Argument Recap: Graham v. Olson Woods Associates, Inc., SC 19626
The Supreme Court heard oral argument last week in Graham v. Olson Woods Associates, Inc., SC 19626. The question before the court is whether an insurer that is dismissed from a case after a formal hearing on an unopposed motion to dismiss may be cited back into the case at a later date. This case has implications to employers, insurers and claimants alike. A decision permitting the insurer to be cited back (effectively holding that a motion to dismiss is never final) means that employers and insurers will be forced to incur legal fees for attorney appearances at all hearings (informal and formal) through the end of the case (whatever and whenever that is) regardless of whether there is evidence to implicate the employer/insurer. On the other hand, a decision in the insurer’s favor would appear to elevate form over substance, where there may be no actual prejudice to the insurer in reversing the initial ruling.
The case is further complicated by its context. This particular claim arises from the “mystifying place” called the asbestos docket: the Eighth District of the Workers’ Compensation Commission. Asbestos claims often stay on the docket for years before they ever reach a conclusion and therefore, the cost to employers/insurers is not insignificant.
The underlying claim concerned the appellant’s liability under Conn. Gen. Stat. § 31-299(b). That statute provides that for conditions caused by an occupational disease, the employer/insurer for the last period of exposure is responsible for paying the workers’ compensation benefits. The lead employer/insurer may later obtain contribution from prior employers or insurers for their proportionate shares of the compensation.
The appellant’s motion to dismiss was not contested at a January 26, 2011 formal hearing by any party, including claimant’s counsel who stated on the record that he had no objection to the motion. The trial Commissioner granted the motion five months later in a May 25, 2011 Finding and Decision, dismissing the appellant from the litigation.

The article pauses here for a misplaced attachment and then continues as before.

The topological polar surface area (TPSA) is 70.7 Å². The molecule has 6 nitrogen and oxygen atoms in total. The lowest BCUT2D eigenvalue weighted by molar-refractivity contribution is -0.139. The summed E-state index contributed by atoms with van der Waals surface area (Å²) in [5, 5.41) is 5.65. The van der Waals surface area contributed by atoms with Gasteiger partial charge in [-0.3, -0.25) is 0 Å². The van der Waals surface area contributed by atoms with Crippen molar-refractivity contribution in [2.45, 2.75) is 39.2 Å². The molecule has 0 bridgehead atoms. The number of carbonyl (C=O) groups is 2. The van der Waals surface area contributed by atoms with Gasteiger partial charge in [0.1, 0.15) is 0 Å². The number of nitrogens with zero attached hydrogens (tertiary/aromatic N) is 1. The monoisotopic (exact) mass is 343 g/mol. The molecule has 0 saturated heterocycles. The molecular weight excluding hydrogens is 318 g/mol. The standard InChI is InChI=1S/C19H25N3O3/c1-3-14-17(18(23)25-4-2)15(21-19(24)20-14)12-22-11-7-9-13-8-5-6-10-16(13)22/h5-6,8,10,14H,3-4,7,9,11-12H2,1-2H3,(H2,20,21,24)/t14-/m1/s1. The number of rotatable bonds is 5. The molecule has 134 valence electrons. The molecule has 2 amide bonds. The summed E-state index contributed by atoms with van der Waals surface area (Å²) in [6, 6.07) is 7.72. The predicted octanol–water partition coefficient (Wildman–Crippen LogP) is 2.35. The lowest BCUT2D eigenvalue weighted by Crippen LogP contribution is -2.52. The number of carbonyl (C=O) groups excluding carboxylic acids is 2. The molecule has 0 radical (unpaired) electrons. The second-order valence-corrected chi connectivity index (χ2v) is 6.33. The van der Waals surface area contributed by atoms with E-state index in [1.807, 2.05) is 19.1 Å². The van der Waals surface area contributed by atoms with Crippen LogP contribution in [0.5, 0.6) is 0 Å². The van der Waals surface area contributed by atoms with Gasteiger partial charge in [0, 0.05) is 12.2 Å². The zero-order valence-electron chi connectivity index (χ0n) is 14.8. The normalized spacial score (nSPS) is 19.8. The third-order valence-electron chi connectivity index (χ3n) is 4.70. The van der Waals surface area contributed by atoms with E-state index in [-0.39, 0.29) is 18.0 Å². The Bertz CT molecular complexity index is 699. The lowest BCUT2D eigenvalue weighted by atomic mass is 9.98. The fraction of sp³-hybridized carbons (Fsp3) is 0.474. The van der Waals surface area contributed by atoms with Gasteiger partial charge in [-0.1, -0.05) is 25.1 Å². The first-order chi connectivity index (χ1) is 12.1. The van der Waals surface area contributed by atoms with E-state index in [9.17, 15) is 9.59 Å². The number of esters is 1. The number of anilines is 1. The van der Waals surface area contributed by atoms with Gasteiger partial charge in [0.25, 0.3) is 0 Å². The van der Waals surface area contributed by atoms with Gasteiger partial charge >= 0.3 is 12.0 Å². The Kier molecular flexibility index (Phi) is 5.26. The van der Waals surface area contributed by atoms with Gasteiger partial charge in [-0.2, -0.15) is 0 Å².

A party may appeal decision a within 20 days after entry of the award If no appeal is taken within that time frame, “such award shall be final and may be enforced in the same manner as a judgment of the Superior Court.” No party appealed the trial Commissioner’s Finding and Decision.
Approximately two years after the Finding and Decision, the claimant moved to cite the appellant back into the case as the lead employer/insurer, based upon evidence allegedly suggesting that the appellant was the last carrier on the risk during the last period of exposure. The trial Commissioner granted the claimant’s motion and the CRB affirmed.
The appellant argues that the dismissal and failure to appeal renders its release from the case as a final judgment. The appellees’ principal arguments are that (1) there have been factual and legal changes that warranted reinstating CIGA as a party to the litigation; and (2) the decision is not a final judgment.
At oral argument, the Court did not appear to be receptive to the appellee’s “change in facts” argument. In responding to Justice McDonald’s inquiry regarding possible prejudice to the appellant, it was noted that all evidence was preserved and produced to the respondents. It further noted that the possibility of new evidence was “theoretical”.
The Court will need to decide whether to inject some form of order into the process. The appellant urges the court to hold that such a rule already exists: Pursuant Conn. Gen. Stat. §31-315, a trial Commissioner may reopen or modify any award when it appears to the Commissioner that changed conditions of fact have arisen which necessitate a change of the award. The appellant argues that even if the Court were to conclude that 31-315 is the proper process by which a party may be cited back in, the court should rule in its favor because “the only thing new here, is somebody changed their mind.”
The final judgment question may turn on the unique informality of workers compensation proceedings. Many of the inquiries from the bench pertained to the remedial and informal nature of these proceedings, citing Conn. Gen. Stat. § 31-298, which provides that no formal pleadings shall be required. Appellees argue that the trial Commissioner’s decision is not final without a formal evidentiary hearing. Justice Espinosa noted that no evidence was entered at the formal hearing because the appellees consented to the motion. However, it was noted that it was not the typical course of conduct by practitioners to make such an objection.
It appears to this author that the Court might use this case to bless the use of dispositive motions in the workers compensation arena and hold that (a) failure to object amounts to a waiver; and (b) the decision is final unless it can be modified for one of the reasons set forth in Conn. Gen. Stat. §31-315. It is clear from prior cases that the Court is not gun shy about setting standards that may have a preclusive effect.
We will continue to monitor this case and provide updates on any developments.